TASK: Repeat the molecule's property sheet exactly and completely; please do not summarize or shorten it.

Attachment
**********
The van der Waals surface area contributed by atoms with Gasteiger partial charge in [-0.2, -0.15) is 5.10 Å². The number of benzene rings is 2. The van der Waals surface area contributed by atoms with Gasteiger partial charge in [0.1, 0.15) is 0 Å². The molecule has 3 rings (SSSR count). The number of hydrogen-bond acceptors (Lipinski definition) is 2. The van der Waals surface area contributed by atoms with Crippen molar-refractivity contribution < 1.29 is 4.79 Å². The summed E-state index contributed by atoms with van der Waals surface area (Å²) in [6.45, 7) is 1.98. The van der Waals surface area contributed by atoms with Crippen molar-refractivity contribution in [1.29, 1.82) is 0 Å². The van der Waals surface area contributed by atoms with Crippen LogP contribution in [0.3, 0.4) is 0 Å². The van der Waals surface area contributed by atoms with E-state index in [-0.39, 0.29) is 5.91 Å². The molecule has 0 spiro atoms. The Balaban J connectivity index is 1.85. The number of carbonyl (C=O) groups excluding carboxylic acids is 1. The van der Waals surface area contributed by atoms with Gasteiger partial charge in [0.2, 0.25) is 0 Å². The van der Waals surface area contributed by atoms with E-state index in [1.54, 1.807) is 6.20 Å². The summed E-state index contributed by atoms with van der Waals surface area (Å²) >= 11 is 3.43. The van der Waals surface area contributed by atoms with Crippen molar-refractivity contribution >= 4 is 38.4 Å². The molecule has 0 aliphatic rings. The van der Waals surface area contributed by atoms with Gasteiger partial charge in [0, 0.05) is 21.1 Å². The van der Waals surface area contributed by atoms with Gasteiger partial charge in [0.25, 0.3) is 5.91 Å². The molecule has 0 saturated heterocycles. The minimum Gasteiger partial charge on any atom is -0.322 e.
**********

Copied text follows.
The van der Waals surface area contributed by atoms with Gasteiger partial charge in [-0.2, -0.15) is 5.10 Å². The number of benzene rings is 2. The van der Waals surface area contributed by atoms with Gasteiger partial charge in [0.1, 0.15) is 0 Å². The molecule has 3 rings (SSSR count). The number of hydrogen-bond acceptors (Lipinski definition) is 2. The van der Waals surface area contributed by atoms with Crippen molar-refractivity contribution < 1.29 is 4.79 Å². The summed E-state index contributed by atoms with van der Waals surface area (Å²) in [6.45, 7) is 1.98. The van der Waals surface area contributed by atoms with Crippen molar-refractivity contribution in [1.29, 1.82) is 0 Å². The van der Waals surface area contributed by atoms with Crippen LogP contribution in [0.3, 0.4) is 0 Å². The van der Waals surface area contributed by atoms with E-state index in [-0.39, 0.29) is 5.91 Å². The molecule has 0 spiro atoms. The Balaban J connectivity index is 1.85. The number of carbonyl (C=O) groups excluding carboxylic acids is 1. The van der Waals surface area contributed by atoms with Gasteiger partial charge in [0.2, 0.25) is 0 Å². The van der Waals surface area contributed by atoms with E-state index in [1.54, 1.807) is 6.20 Å². The summed E-state index contributed by atoms with van der Waals surface area (Å²) >= 11 is 3.43. The van der Waals surface area contributed by atoms with Crippen molar-refractivity contribution >= 4 is 38.4 Å². The molecule has 0 aliphatic rings. The van der Waals surface area contributed by atoms with Gasteiger partial charge in [0, 0.05) is 21.1 Å². The van der Waals surface area contributed by atoms with Gasteiger partial charge in [0.25, 0.3) is 5.91 Å². The molecule has 0 saturated heterocycles. The minimum Gasteiger partial charge on any atom is -0.322 e.